Experiment Shows a ‘Chef’ Can Trick People Into Eating Bad Food

BS is a powerful ingredient.
BS is a powerful ingredient. Photo: Courtesy of CatchOn

Simply telling customers that their food is fancy and delicious is sadly about all the convincing most of them need, or so suggests this prank a hospitality consulting firm pulled at an upscale French restaurant in Hong Kong: Curious about the chef’s power of suggestion, CatchOn did an experiment at Serge et le Phoque where diners were served two risottos — one that used housemade chicken stock, and another with chicken-bouillon powder stirred into tap water.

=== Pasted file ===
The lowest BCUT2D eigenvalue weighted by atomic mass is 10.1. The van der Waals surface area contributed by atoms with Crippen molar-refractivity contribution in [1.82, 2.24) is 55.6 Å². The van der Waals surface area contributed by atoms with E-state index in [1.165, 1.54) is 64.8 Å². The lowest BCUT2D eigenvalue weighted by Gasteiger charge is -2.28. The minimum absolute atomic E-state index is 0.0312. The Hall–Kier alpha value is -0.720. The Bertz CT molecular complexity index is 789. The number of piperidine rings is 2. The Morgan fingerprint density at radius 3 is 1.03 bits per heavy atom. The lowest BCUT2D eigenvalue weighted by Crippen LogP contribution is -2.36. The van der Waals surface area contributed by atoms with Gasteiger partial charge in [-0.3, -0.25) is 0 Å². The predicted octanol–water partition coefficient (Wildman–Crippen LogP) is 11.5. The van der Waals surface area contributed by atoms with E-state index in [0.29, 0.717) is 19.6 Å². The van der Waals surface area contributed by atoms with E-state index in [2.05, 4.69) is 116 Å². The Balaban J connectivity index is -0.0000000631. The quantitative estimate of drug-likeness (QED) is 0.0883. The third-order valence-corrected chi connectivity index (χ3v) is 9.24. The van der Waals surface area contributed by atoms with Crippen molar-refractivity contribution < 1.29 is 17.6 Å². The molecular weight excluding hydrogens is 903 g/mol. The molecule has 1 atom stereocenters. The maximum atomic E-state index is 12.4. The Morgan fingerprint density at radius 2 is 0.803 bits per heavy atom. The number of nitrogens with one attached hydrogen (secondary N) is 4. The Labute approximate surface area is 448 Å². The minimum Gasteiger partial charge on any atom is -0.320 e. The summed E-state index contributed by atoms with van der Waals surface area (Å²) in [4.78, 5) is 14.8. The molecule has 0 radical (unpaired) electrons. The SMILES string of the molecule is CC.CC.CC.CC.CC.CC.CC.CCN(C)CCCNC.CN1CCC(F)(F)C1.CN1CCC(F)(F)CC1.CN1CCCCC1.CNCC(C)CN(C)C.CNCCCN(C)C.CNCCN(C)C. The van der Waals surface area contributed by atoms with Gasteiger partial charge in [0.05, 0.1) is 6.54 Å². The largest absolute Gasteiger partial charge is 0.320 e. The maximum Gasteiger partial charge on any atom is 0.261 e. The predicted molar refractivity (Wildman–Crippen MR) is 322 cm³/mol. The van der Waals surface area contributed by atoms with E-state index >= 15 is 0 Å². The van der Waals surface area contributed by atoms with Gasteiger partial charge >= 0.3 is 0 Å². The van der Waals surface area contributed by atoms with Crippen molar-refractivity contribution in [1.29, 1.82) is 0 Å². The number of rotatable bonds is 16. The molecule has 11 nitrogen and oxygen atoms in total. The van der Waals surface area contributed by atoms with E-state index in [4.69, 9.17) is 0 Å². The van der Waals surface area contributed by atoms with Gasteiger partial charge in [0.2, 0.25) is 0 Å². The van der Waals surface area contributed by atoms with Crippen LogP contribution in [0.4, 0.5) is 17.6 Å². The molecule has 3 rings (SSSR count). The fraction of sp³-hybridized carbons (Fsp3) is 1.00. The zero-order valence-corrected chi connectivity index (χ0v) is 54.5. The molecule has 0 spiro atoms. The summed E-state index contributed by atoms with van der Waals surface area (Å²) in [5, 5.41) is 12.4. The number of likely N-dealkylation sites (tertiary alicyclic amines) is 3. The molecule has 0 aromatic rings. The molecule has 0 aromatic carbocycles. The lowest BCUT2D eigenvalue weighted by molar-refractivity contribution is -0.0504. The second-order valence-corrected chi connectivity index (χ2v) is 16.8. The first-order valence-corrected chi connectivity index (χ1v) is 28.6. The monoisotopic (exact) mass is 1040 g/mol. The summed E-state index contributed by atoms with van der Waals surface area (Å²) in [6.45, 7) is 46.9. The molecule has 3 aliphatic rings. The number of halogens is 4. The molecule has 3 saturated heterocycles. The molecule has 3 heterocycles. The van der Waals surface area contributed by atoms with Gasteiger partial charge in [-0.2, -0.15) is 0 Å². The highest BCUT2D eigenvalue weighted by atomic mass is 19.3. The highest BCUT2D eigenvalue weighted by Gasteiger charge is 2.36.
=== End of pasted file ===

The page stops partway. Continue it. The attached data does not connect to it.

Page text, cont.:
The superior risotto came with a card that matter-of-factly listed ingredients, while a chef (who wasn’t even a chef, but rather co-owner Charles Pelletier, who fooled everyone with chef’s whites and his French accent) personally introduced the Kraft Easy Mac–style version by listing the provenance of its ingredients, and saying the dish was “inspired by a treasured childhood memory.” Diners then judged both on criteria like taste, presentation, and portion size, and 77 percent preferred the cheap version.

According to CatchOn, the lesson here is that the way to sell food nowadays is to “charm diners into embracing” it, but chefs probably shouldn’t press their luck and take this as a euphemism for, say, “bullshit them into eating reheated TV diners.”


Experiment Shows a ‘Chef’ Can Trick People Into Eating Bad Food